New disc, “Wild Mood Swings,” should lift the Cure’s gloom-band image.
As the Cure’s Robert Smith complained recently, a lot of people simply don’t get his band. For many reviewers, the Cure is a “quintessential goth band,” all brooding guitars and angst-ridden vocals. Even after the irrepressible “Friday I’m In Love” cracked the Top 20, Smith moped that the Cure was seen as “this kind of gloom band.”
Well, “Wild Mood Swings” (Elektra 61744, arriving in stores today) ought to change that.
This isn’t quite the Cure’s “come on, get happy” album, but then again, neither does it find the group heading once more unto the breach of despair. As the title suggests, these songs are all over the map emotionally, leaving the band to lurch from giddy exultation to hushed despair as quickly as the CD player changes tracks.
Yet as varied as these moods are, there’s never any reason to believe that the album is spinning out of control. Though the Cure flirts with everything from the blaring mariachi trumpets of “The 13th” to the quicksilver Indian violin that flavors “Numb,” its sense of identity and direction is rock-solid — and that keeps “Wild Mood Swings” from ever seeming too wild.
Instead, what comes across in these songs is the band’s astonishing subtlety and breadth. “Round & Round & Round,” for instance, is a reflection on the sort of glib glad-handing expected of rock stars on the road. “I really don’t know why we do it like this/Imitation smiles and how it’s wonderful to be here,” sings Smith on the chorus, clearly evoking the breathless insincerity of backstage meet-and-greets.
It would be easy enough to imagine Eddie Vedder or Smashing Pumpkins’ Billy Corgan turning those sentiments into an anguished epic of rock star ennui, but Smith takes the opposite tack. With the Cure’s rhythm section maintaining a bracing, upbeat pulse, what his vocals convey is a dizzying whirl of flattery and obligation, a scene as enticing as it is ridiculous.
Maybe that’s why the music stays giddily upbeat until the last verse, where Smith finally turns reflective. But even that finds the singer with mixed emotions. “I’m really not sure what we’re so scared we’ll miss,” he sings. “Maybe it’s the sex or the drugs and the booze/Or maybe it’s the promise of relief.”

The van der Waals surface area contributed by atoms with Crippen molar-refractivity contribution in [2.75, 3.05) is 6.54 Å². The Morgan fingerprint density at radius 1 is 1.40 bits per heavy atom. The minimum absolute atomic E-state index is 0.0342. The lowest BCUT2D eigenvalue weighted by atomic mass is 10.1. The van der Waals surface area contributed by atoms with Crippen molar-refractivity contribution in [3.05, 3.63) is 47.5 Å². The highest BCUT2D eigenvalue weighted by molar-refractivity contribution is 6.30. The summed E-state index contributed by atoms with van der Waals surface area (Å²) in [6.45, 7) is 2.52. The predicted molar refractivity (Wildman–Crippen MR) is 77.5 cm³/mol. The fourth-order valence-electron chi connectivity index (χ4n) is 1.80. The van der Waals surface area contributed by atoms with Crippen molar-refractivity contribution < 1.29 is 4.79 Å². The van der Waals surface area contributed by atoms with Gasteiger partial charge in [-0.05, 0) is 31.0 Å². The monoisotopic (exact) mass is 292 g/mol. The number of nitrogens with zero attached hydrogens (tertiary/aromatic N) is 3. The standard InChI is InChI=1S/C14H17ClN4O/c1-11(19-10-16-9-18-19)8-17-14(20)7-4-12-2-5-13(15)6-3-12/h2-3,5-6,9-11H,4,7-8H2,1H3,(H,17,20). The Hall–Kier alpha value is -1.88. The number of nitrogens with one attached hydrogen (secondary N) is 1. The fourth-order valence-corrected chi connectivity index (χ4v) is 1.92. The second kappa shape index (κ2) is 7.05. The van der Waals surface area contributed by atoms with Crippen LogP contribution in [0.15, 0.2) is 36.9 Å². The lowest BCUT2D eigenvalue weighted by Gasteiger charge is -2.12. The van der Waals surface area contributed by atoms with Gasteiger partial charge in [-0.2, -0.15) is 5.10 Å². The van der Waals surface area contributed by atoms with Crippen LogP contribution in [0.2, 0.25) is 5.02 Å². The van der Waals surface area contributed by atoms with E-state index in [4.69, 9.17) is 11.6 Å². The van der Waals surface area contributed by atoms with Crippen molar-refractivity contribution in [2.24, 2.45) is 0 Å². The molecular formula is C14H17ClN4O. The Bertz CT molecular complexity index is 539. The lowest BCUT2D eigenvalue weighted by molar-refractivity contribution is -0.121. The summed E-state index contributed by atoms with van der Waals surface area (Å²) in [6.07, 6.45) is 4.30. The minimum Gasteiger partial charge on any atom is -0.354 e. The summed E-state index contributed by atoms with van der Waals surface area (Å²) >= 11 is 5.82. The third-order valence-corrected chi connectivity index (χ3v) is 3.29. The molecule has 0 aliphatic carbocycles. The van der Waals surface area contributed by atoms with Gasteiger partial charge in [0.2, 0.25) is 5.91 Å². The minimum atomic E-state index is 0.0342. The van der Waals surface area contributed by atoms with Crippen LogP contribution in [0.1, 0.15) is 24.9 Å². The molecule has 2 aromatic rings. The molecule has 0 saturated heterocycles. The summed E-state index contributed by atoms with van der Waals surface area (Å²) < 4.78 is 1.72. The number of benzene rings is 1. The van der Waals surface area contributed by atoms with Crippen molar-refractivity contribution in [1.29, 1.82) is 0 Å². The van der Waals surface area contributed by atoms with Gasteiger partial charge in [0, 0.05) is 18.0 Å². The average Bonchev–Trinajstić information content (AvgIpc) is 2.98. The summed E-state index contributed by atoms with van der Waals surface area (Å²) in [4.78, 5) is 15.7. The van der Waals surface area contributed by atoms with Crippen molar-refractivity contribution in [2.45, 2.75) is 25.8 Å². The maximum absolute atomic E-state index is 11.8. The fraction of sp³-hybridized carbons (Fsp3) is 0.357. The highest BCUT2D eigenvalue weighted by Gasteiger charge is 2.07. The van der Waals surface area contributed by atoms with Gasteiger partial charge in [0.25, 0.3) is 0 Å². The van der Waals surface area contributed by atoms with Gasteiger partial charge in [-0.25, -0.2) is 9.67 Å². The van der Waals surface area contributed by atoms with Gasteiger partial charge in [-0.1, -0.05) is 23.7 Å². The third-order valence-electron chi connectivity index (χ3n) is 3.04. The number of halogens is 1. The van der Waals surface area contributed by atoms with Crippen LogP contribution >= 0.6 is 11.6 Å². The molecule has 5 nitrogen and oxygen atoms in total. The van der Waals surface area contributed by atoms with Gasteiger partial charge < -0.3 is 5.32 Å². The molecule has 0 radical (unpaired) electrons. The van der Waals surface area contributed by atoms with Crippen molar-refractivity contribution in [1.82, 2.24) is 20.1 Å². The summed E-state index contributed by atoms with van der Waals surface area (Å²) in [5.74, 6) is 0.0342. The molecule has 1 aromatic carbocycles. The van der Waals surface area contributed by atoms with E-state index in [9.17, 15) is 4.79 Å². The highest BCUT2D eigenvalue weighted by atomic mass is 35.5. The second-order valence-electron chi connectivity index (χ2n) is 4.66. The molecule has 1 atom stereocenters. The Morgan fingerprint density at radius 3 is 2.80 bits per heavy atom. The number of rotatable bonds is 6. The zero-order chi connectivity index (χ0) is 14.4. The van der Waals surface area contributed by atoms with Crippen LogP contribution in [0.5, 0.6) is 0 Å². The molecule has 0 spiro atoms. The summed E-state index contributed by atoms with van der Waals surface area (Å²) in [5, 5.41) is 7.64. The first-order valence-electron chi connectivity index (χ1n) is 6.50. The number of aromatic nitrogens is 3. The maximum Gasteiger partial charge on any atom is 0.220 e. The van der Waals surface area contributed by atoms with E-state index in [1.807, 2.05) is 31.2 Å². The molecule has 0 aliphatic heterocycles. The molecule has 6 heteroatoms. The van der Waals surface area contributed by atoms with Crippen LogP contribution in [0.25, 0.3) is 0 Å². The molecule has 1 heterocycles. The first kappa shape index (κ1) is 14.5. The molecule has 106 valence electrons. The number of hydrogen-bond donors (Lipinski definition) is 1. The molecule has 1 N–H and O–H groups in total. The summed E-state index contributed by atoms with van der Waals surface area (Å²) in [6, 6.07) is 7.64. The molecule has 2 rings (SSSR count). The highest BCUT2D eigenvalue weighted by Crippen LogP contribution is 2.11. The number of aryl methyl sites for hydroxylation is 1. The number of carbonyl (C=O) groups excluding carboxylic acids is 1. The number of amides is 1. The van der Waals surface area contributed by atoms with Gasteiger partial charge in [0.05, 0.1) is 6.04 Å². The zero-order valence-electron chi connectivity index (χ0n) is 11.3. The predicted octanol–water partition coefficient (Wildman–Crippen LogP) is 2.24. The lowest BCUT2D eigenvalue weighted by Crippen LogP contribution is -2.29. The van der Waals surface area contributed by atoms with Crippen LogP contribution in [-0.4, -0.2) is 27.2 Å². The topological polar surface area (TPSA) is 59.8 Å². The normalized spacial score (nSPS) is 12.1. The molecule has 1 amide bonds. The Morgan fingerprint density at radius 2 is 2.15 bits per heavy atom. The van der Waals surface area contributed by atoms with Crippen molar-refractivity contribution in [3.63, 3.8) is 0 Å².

That kind of honesty — the willingness to admit that you can’t always keep above the fray — is all too rare in alternarock and marks a welcome display of grown-up cool from the Cure.
Nor is the band’s newfound maturity confined to the lyric sheet, as the music on “Wild Mood Swings” also marks a major step forward.
There has always been an adventurous aspect to the Cure’s sound, and the band’s back catalog finds room for everything from the mannered vaudeville of “The Love Cats” to the club-style remixes collected on “Mixed Up.” But the band’s previous forays outside its post-punk stomping ground always had an air of artificiality to them, as if the band were playing at musical dress-ups.
Not so the songs on “Wild Mood Swings.” Though the dark dance beat driving “Club America” may seem to hark back to the experiments of “Mixed Up,” the band’s drab disco is actually part of the song’s commentary on the drab hedonism of contemporary consumer culture. Likewise, “Gone!” isn’t just a Cure tune with horns and a swing-inflected beat, but a jazzy workout that makes as much of its squalling trumpet solo as it does of Smith’s delightfully loose-limbed vocal.
Where this expanded instrumental approach pays its greatest dividends, though, is on the album’s ballads.
With a voice that is by turns rubbery, raw and undernourished, Smith is hardly the smoothest singer in modern rock, but that occasional awkwardness can translate to an affecting vulnerability when his songs turn to matters of the heart.
That’s certainly the case with the sad farewell Smith offers in “Treasure,” but what really helps the song hit home is the string arrangement that cushions its lilting melody. Between Smith’s bruised voice and the strings’ bittersweet harmonies, it’s hard not to feel the loss expressed in those lyrics. And that makes it easy to understand how this band has come to mean so much to its fans.
05 May 1996
© J.D. Considine & The Baltimore Sun